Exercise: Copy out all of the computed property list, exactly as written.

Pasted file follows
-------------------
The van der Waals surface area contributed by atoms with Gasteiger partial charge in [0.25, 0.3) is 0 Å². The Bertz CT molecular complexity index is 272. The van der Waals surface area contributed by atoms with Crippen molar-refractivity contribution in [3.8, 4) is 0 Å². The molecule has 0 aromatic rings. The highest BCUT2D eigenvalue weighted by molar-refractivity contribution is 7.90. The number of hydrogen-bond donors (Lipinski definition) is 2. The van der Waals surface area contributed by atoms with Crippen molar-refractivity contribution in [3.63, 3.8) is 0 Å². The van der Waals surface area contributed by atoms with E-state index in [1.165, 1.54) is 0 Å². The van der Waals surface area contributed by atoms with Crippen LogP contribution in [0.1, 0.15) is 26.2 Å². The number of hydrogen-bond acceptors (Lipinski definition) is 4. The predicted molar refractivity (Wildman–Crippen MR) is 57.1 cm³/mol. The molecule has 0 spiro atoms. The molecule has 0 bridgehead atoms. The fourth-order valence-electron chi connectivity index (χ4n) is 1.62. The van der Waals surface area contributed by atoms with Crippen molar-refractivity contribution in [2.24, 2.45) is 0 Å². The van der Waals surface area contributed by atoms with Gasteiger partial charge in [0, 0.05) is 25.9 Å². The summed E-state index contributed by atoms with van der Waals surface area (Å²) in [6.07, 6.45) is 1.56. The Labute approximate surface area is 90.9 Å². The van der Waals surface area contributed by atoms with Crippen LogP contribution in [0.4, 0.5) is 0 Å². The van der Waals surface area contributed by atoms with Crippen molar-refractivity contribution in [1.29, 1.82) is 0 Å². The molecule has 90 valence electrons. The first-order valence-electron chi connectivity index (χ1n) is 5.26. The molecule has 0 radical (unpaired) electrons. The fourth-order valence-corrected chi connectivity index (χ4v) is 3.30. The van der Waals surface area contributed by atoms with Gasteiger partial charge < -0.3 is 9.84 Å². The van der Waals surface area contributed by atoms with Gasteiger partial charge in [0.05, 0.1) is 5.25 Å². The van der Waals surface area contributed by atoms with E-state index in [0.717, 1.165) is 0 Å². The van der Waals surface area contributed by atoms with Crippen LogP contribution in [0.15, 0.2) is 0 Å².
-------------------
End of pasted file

The van der Waals surface area contributed by atoms with Gasteiger partial charge in [0.25, 0.3) is 0 Å². The Bertz CT molecular complexity index is 272. The van der Waals surface area contributed by atoms with Crippen molar-refractivity contribution in [3.8, 4) is 0 Å². The molecule has 0 aromatic rings. The highest BCUT2D eigenvalue weighted by molar-refractivity contribution is 7.90. The number of hydrogen-bond donors (Lipinski definition) is 2. The van der Waals surface area contributed by atoms with Crippen molar-refractivity contribution in [3.63, 3.8) is 0 Å². The van der Waals surface area contributed by atoms with E-state index in [1.165, 1.54) is 0 Å². The van der Waals surface area contributed by atoms with Crippen LogP contribution in [0.1, 0.15) is 26.2 Å². The number of hydrogen-bond acceptors (Lipinski definition) is 4. The predicted molar refractivity (Wildman–Crippen MR) is 57.1 cm³/mol. The molecule has 0 spiro atoms. The molecule has 0 bridgehead atoms. The fourth-order valence-electron chi connectivity index (χ4n) is 1.62. The van der Waals surface area contributed by atoms with Crippen molar-refractivity contribution in [2.24, 2.45) is 0 Å². The van der Waals surface area contributed by atoms with Gasteiger partial charge in [0, 0.05) is 25.9 Å². The summed E-state index contributed by atoms with van der Waals surface area (Å²) in [6.07, 6.45) is 1.56. The Labute approximate surface area is 90.9 Å². The van der Waals surface area contributed by atoms with Crippen LogP contribution in [0.4, 0.5) is 0 Å². The van der Waals surface area contributed by atoms with Crippen molar-refractivity contribution in [1.29, 1.82) is 0 Å². The molecule has 90 valence electrons. The first-order valence-electron chi connectivity index (χ1n) is 5.26. The molecule has 0 radical (unpaired) electrons. The fourth-order valence-corrected chi connectivity index (χ4v) is 3.30. The van der Waals surface area contributed by atoms with Gasteiger partial charge < -0.3 is 9.84 Å². The van der Waals surface area contributed by atoms with Gasteiger partial charge in [0.05, 0.1) is 5.25 Å². The van der Waals surface area contributed by atoms with E-state index in [0.717, 1.165) is 0 Å². The van der Waals surface area contributed by atoms with Crippen LogP contribution in [0.15, 0.2) is 0 Å².